It is most likely that the result of the comparison will be false, but what happens if the result is true? Since we know that every construction of a new unique value returns a different GUID, we can conclude that u and the first element of the pair must be copies originating from the same construction operation. Furthermore, we can conclude that, since u has the type 'unique int', the construction operation must have been 'new unique int', and hence that the unknown type in the pair must also be 'int'!

This argument is not changed by replacing 'int' by any arbitrarily complex type, and so the unique type constructor gives us a type-safe mechanism for comparing arbitrarily complex types, for the run-time cost of comparing two GUIDs!

The practical application of unique values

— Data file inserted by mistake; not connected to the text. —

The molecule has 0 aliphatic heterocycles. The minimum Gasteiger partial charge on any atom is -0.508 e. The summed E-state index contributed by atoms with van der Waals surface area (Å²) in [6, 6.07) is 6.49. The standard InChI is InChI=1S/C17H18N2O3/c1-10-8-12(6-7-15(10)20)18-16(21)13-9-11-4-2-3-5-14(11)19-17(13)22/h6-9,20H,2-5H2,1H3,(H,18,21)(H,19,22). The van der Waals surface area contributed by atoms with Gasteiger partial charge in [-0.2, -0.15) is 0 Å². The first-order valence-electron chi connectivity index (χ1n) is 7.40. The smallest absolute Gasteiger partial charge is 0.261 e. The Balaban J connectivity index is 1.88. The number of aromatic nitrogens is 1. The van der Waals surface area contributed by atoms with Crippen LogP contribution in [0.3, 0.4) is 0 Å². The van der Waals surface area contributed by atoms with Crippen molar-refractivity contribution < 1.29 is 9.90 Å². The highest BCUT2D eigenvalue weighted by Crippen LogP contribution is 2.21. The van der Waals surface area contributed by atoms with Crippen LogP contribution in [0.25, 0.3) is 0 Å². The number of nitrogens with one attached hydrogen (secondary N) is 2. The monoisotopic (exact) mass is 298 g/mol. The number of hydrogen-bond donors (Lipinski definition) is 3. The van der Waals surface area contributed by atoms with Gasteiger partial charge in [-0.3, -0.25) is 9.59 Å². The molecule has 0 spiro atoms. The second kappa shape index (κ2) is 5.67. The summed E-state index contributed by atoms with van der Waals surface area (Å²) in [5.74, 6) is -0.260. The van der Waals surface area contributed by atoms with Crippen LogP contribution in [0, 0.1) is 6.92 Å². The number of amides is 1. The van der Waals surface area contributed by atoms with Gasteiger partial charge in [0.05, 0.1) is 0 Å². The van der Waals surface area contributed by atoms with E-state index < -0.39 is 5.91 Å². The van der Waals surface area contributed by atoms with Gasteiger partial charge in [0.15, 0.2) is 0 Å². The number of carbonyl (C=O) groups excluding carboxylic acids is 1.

Of course, this only works if we can arrange to have the correct unique values to hand, but in the situations where unique is most useful, this in not difficult to achieve. Consider the separate compilation of modules: traditionally when a module interface specification is compiled, the result is the type of the module, encoded in some way. However, one of the goals of Ten15 was that the entire system should be strongly typed, including the operations of compiling, linking and running applications and modules. The type of a module would be:
void -> M
or, more likely:
L -> M
where L is the type of all the other modules, system linkages, data, etc, that the module needs to link to in order to do it's job.

When we compile an implementation of the module the compiler proves that the implementation gives a module with the type L -> M, and returns a code object with the type:
Type × (L -> M)
a pair, the first element of which is a run-time representation of the type of the second element, which is the run-time value of the module - usually a record consisting of exported functions and data. This pair gets reduced to the type of a 'code object' or code file: